Engagement University Shot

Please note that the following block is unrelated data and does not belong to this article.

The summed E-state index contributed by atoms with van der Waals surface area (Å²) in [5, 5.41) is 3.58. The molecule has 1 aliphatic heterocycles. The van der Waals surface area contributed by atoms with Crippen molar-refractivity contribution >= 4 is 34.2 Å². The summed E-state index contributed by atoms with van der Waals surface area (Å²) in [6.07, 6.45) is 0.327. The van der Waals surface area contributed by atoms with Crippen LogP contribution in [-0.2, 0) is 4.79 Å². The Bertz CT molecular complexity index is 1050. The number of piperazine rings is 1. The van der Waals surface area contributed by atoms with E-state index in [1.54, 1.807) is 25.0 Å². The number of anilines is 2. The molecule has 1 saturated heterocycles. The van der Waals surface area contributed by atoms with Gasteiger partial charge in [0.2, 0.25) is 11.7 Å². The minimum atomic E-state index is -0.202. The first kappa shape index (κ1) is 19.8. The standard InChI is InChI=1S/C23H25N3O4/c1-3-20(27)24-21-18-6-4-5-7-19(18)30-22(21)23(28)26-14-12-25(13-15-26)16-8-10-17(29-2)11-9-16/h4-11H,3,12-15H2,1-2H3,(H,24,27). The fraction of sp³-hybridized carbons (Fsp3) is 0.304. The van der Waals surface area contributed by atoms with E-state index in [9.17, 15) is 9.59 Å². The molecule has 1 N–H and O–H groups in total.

We're gonna be working through now, our university shoot and also our downtown shoot. It's gonna be a lot of fun. And we're gonna talk once again briefly about location scouting when we get into this. Mainly for the university, I feel like we've talk about location, what was that, underwater housing, location scouting. I feel like we've talked about that quite a bit. So one thing that I like to do when I'm location scouting because I've done it so much, it helps me to stay focused guys, I do tree selfies. This is in Santa Barbara, and I'm like, that's a nice tree. That's a nice tree. Look at how big that tree is. That's a nice tree. (audience laughing) These are nice trees and bushes, which is the double point, so that's this (audience laughing). Those are, there's, when there's good trees on both sides, you do this. And this is like a tree in a window, huh? That's awesome. So, I actually do do this when I'm going around scouting. But while it's all fun and dandy doing these pictures a...